LIMA, Peru — Peru is suddenly rudderless in its response to surging coronavirus cases after Congress voted the Cabinet out of office late Tuesday in a spat over university reform.
During the debate, lawmakers from across the political spectrum criticized the administration of President Martín Vizcarra for a range of alleged sins: from failing to take the pandemic seriously to bungling a rescue package for an economy paralyzed by one of Latin America’s strictest lockdowns.
But many observers accused Peru’s Congress of trying to undermine a government crackdown on the country’s lucrative but low-quality private universities.
Prominent figures in several political parties own schools that have been targeted under the reform, while many lawmakers have charged large fees for supposedly teaching and researching at the universities.
In his recent newspaper column, Augosto Alvarez Rodrich, a normally restrained journalist who has previously chaired presidential debates, wrote: “With very few exceptions, members of Congress have shown themselves to be a band of unpresentable dunces, irremediable shit-for-brains, soulless nonentities, monkeys with an Uzi.”
Fernando Tuesta, a political scientist who chaired a government commission that recently proposed a series of political reforms to clean up politics, condemned the 54-37 vote in the 130-member single-chamber Congress as “the worst of politics.”
“All of this in the middle of the pandemic, in which the ministers were rushing to take up their jobs while the virus infects and kills people every day,” Tuesta said. “Congress’s irresponsibility is not just explained by the extreme mediocrity of its members but also by the high dose of mercantilist interests, above all in education.”
Many lawmakers had been targeting education minister Martín Benavides, who previously led SUNEDU, the new agency tasked with raising university standards.
SUNEDU had denied a license to Telesup, a university owned by a conservative evangelist who leads the Podemos Peru party. It also forced the César Vallejo University, belonging to the leader of the Alliance For Progress party (APP by its Spanish initials), into a series of reforms that have curbed its profits.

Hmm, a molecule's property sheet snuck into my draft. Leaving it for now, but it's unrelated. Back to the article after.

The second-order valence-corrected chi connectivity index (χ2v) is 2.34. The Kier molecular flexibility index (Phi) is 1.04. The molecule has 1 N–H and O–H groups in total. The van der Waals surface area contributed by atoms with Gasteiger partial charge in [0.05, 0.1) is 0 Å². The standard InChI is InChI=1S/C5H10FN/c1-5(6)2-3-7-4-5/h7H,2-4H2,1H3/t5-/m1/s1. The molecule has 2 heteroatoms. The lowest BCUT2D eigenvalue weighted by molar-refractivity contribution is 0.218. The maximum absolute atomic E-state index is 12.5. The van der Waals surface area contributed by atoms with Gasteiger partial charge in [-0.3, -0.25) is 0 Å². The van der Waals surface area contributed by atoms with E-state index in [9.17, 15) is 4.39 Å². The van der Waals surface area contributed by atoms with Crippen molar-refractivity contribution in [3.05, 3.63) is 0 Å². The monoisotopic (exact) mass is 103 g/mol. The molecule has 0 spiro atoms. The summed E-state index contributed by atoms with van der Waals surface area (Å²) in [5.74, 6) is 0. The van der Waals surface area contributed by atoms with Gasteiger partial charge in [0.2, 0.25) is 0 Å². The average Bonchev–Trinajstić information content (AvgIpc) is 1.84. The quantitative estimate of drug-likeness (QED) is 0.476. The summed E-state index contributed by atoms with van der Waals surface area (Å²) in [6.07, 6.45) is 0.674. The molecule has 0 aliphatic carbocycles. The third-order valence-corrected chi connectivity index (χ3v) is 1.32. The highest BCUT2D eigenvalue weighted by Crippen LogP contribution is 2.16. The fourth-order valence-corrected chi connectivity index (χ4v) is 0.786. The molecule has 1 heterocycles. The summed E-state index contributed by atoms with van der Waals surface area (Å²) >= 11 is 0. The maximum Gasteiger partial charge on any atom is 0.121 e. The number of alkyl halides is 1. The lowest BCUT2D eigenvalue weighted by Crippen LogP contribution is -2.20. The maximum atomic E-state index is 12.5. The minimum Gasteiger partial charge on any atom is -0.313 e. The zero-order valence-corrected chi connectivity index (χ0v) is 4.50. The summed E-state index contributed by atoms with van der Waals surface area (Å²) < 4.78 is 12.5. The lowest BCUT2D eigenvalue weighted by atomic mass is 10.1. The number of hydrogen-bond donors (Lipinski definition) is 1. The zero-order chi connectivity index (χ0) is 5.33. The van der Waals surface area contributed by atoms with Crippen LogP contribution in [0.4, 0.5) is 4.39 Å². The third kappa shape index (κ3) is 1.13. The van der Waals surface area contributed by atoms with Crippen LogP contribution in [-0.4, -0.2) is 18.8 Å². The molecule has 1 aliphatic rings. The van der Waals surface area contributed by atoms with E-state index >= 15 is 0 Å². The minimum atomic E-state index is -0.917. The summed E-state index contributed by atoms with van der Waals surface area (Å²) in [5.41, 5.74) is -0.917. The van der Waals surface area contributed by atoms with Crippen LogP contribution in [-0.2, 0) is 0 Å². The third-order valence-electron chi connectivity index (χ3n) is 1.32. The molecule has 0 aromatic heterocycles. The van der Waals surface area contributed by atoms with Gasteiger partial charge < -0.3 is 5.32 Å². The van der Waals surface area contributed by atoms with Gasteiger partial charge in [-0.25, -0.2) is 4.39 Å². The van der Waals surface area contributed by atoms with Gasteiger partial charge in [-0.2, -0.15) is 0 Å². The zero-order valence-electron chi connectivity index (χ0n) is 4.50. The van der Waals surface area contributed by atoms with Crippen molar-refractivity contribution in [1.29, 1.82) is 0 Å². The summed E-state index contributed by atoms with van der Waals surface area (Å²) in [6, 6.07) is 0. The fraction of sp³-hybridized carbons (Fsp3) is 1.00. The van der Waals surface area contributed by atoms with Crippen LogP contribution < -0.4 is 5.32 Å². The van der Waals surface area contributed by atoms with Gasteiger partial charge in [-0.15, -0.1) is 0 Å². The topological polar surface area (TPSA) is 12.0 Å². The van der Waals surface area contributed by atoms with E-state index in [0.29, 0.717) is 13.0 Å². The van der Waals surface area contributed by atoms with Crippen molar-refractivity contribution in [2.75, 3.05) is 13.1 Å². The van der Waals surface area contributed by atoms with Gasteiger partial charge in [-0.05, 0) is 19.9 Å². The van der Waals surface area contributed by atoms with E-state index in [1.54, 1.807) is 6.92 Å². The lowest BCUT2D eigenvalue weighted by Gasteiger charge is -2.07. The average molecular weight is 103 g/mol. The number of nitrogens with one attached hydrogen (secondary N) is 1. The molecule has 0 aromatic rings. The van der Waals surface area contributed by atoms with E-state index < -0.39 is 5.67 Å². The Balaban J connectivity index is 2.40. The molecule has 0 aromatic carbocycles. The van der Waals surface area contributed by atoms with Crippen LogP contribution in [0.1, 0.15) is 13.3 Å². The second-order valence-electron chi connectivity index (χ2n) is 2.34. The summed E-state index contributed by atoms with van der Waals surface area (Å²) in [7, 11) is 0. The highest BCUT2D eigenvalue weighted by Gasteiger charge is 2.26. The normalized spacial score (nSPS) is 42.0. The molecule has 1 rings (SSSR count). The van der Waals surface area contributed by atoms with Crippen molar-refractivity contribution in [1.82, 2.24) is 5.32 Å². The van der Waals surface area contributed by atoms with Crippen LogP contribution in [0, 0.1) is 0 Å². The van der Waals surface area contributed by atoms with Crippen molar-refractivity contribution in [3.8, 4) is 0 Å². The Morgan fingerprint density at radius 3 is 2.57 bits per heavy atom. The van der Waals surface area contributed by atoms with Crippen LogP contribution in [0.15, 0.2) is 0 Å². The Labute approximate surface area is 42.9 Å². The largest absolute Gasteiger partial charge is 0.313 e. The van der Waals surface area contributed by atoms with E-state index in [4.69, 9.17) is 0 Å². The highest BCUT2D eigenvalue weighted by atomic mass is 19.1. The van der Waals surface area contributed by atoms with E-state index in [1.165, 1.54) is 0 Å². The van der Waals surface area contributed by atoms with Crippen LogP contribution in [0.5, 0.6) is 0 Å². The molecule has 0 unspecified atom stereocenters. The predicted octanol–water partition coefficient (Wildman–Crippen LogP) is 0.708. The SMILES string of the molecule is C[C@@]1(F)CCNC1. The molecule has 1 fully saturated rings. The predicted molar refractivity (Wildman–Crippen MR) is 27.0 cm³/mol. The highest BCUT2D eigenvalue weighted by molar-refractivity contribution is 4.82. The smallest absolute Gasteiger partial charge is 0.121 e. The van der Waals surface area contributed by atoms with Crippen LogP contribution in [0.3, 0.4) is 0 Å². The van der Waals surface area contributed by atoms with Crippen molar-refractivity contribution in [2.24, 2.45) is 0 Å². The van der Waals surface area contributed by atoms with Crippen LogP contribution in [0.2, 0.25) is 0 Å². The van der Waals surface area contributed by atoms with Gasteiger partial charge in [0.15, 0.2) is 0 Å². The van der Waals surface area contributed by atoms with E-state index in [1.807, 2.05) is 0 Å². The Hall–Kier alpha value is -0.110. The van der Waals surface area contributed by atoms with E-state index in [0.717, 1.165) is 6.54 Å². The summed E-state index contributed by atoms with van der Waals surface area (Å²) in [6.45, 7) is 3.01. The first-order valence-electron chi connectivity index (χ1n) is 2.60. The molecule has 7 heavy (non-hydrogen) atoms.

Podemos voted against the government, while APP, the largest party in Congress, abstained.
The move comes just as COVID-19 cases trend up again, following a partial reopening of the economy. They are now averaging around 5,000 per day, comparable to the previous high-water mark back in May. In total, Peru has had nearly 440,000 cases, the seventh-highest national total in the world.
Last week, the health minister Pilar Mazetti — who is now out of a job — had said that the country’s official death toll of 18,000 was a severe undercount and that the real number was more likely 43,000.
Her plain speaking had been viewed by many as a breath of fresh air as Peru scrambles to overhaul its healthcare from years of underfunding, including everything from a shortage of intensive care beds to an inadequate national system for registering deaths.
Under Peru’s unusual presidential-parliamentary hybrid system, cabinets must be approved by Congress. Vizcarra now has until Friday to name a new cabinet. In theory, he only needs to change his prime minister but could keep his other ministers. In practice, that would seem unlikely to fly with Congress.
In a defiant speech, Vizcarra, whose anti-corruption strategy has seen his approval ratings soar as high as 80%, accused lawmakers of toying “with the destiny of the country.” He added that the university reform was “not up for negotiation.”
Cover: Alberto Alonso comforts his mother Candelaria Salvador crying over the coffin of her husband Joaquin Alonso, 58, who they said died of COVID-19, as they bury him at the cemetery “Martires 19 de Julio” in Comas on the outskirts of Lima, Peru, Tuesday, July 18, 2020. (AP Photo/Rodrigo Abd)